Britain Has Legal Duty To Protect Detained Dual Nationals, Lawyer Geoffrey Robertson Says

FILE PHOTO: Human rights lawyer Geoffrey Robertson attends a news conference, in Porto Alegre, Brazil January 24, 2018. REUTERS/Diego Vara

By Natasha Phillips

A statement made in a letter by the UK Foreign, Commonwealth and Development Office (FCDO) to Nazanin Zaghari-Ratcliffe’s lawyers that neither the Foreign Office or the British government have a legal duty to protect her is wrong, Geoffrey Robertson QC, one of Britain’s most prominent lawyers, has said.

The Foreign Office said in the letter that British citizens arrested overseas through no fault of their own did not have a right to government assistance or protection, even if they had been victims of torture, or detained to put diplomatic pressure on Britain.

British citizens who face false accusations abroad have “no legal right to consular assistance,” Sarah Broughton, the head of consular affairs at the Foreign Office, wrote in the letter obtained by Kayhan Life. She added that even though Britain had granted Zaghari-Ratcliffe diplomatic protection, that “does not confer any specific legal obligations upon us.”

Ms. Zaghari-Ratcliffe, a project manager with the Thomson Reuters Foundation, was sentenced by Iran’s judiciary to five years in prison in 2016 after being found guilty of conspiracy to overthrow the Iranian government, a claim she has always denied.  She became the first British citizen in modern history to be given U.K. diplomatic protection, making her case a state affair.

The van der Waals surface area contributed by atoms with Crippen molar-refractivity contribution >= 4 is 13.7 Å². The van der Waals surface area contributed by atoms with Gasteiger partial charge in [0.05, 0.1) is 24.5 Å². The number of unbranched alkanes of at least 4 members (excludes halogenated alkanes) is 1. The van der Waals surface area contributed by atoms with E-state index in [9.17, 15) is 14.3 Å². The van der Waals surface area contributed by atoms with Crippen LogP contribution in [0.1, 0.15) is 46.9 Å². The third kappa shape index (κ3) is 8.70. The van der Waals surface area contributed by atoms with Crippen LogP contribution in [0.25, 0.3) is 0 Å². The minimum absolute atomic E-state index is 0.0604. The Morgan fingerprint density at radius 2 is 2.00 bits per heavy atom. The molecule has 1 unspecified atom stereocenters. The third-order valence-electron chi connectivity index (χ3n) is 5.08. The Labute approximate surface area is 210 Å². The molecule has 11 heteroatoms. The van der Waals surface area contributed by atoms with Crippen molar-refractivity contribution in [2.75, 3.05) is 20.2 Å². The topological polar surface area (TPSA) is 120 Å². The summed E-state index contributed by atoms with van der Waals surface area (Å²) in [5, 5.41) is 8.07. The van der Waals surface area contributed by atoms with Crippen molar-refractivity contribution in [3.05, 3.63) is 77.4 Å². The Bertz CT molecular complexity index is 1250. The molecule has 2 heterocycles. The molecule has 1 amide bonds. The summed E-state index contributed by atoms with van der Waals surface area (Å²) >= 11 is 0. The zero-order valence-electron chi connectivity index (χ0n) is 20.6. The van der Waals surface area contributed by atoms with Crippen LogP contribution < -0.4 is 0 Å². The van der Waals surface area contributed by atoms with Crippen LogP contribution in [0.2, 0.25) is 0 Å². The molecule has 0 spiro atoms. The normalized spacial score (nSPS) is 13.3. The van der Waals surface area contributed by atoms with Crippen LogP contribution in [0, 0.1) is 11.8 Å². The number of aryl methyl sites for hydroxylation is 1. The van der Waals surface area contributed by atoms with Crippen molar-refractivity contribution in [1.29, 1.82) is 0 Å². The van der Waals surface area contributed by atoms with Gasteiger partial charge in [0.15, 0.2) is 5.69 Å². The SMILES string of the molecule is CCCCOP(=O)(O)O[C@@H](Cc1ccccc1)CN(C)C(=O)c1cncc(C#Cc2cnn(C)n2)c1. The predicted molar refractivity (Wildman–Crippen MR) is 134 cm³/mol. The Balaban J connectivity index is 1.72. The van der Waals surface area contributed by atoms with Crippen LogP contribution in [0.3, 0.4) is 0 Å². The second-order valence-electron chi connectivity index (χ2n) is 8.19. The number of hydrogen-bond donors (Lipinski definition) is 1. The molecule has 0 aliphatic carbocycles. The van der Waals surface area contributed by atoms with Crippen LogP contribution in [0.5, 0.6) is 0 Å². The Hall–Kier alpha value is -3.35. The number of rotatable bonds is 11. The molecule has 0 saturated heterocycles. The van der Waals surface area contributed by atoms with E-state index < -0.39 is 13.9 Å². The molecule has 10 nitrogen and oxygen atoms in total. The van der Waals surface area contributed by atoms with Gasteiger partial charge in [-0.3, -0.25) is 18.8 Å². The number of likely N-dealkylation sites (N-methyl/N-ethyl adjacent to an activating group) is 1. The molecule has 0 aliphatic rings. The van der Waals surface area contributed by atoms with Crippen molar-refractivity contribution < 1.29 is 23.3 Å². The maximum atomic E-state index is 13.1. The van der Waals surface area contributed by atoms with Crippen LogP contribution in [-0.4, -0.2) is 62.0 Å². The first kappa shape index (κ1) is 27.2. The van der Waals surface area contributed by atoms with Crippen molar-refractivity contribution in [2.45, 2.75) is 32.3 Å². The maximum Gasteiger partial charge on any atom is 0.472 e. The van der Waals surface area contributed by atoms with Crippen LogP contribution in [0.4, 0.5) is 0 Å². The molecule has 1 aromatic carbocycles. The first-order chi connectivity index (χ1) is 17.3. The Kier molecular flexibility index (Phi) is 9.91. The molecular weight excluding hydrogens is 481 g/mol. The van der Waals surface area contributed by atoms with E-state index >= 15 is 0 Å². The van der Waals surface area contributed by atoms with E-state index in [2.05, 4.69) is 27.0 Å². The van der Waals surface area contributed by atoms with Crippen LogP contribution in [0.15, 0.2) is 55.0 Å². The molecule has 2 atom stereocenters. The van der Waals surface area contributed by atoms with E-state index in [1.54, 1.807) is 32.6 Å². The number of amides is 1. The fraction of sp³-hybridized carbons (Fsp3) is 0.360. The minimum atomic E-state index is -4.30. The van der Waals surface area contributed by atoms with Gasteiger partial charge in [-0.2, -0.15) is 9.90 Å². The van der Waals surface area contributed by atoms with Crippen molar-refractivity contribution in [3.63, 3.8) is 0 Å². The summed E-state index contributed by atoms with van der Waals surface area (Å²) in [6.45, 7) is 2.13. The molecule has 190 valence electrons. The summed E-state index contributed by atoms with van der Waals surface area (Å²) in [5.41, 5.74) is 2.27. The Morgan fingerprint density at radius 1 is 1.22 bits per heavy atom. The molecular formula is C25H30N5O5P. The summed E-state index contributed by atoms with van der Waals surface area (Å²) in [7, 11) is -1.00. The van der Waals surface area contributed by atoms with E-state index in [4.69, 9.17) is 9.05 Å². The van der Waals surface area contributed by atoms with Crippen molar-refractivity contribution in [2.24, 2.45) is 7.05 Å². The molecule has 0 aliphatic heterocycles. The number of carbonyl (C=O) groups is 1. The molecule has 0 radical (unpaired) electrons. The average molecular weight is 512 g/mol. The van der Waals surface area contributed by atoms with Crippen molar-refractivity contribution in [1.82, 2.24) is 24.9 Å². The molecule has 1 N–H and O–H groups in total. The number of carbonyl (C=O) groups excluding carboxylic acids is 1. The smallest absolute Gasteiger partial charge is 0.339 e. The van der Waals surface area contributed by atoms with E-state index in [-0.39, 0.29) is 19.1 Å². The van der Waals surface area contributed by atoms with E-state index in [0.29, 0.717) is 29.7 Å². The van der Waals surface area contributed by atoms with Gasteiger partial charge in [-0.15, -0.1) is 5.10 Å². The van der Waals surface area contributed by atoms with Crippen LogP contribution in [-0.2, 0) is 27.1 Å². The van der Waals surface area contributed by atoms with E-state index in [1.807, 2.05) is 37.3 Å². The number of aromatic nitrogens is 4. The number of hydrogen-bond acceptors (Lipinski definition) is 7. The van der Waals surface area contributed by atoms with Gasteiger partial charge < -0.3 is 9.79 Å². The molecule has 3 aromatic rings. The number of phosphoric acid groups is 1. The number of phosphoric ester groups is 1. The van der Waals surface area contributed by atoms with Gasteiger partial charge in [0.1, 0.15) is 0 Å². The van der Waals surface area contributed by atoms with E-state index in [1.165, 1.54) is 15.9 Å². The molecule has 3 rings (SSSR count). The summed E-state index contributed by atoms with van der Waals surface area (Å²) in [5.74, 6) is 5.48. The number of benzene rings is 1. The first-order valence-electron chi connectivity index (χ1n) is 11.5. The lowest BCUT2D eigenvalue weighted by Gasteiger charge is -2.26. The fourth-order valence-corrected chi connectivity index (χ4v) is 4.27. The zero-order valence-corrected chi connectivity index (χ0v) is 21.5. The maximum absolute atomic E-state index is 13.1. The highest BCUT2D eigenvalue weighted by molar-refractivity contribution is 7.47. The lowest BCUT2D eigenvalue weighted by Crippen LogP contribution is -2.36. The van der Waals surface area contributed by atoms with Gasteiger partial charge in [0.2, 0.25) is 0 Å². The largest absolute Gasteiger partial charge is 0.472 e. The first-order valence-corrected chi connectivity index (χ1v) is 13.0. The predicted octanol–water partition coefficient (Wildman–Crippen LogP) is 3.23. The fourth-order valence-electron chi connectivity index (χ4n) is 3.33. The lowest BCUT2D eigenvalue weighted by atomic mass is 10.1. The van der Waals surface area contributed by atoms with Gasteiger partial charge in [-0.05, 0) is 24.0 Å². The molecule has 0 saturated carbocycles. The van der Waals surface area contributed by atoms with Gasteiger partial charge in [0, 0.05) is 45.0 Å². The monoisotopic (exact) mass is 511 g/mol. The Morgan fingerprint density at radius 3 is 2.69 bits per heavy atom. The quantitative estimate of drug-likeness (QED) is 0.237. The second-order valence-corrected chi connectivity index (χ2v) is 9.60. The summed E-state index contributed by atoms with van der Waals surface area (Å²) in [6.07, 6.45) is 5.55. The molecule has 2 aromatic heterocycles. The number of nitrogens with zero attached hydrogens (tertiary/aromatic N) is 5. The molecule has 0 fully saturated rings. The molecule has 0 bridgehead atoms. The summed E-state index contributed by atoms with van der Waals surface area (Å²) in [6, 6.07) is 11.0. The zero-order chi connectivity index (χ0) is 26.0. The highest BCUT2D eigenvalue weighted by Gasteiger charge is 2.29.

The Foreign Office letter could have serious implications for British citizens living and working abroad. Speaking to Kayhan Life, Mr. Robertson, who represented Ms. Zaghari-Ratcliffe while acting as legal counsel for the Thomson Reuters Foundation, said the Foreign Office failed to take into account Britain’s obligations to protect its citizens abroad.

“Speaking as a British-Australian dual national, this obligation can be found in my passport, which says, ‘Her Britannic Majesty’s Secretary of State requests and requires in the name of Her Majesty all those whom it may concern to allow the bearer to pass freely without let or hindrance, and to afford the bearer such assistance and protection as may be necessary,’” Mr. Robertson said.

“So whenever you become a citizen of this country, you have what is called a legitimate expectation to consular assistance if you are not allowed to pass without let or hindrance, and one couldn’t think of a better example of letting or hindering than being entombed in Evin prison, Tehran. The claim that Britain has no obligation to these poor people, having promised them that assistance is simply wrong,” he added.

Mr. Robertson noted that this was a matter of common law: the passport wording “amounts to a promise by the government to do what it can, and I think that’s significant when it comes to Iran, which has a duty to allow consular assistance to foreign nationals and dual nationals.”

British officials have not been able to meet with Nazanin since her arrest after the Iranian government turned down the Foreign Office’s request for consular access.

Nazanin’s husband, Richard Ratcliffe, told Kayhan Life that the British position as laid out in the letter could have dangerous repercussions.

“There seems to be a hollowing out of the government’s obligations, which is worrying to watch — and in the push for new trade deals, reaching out to other equally opaque governments could put British citizens in danger,” he said. “There isn’t much trade interest with Iran at the moment, but if you’re picked up by other rogue government authorities around the world, you’ve got even less hope of protection than Nazanin has now.”

He said Britain had a “pragmatic case by case approach which is inconsistent and unfair,” and concluded, “Unless we just keep pushing, efforts subside back to the position of 2016, which is essentially just asking Iran to do the right thing, being respectful of their sovereignty and not wanting to acknowledge any abuse at all.”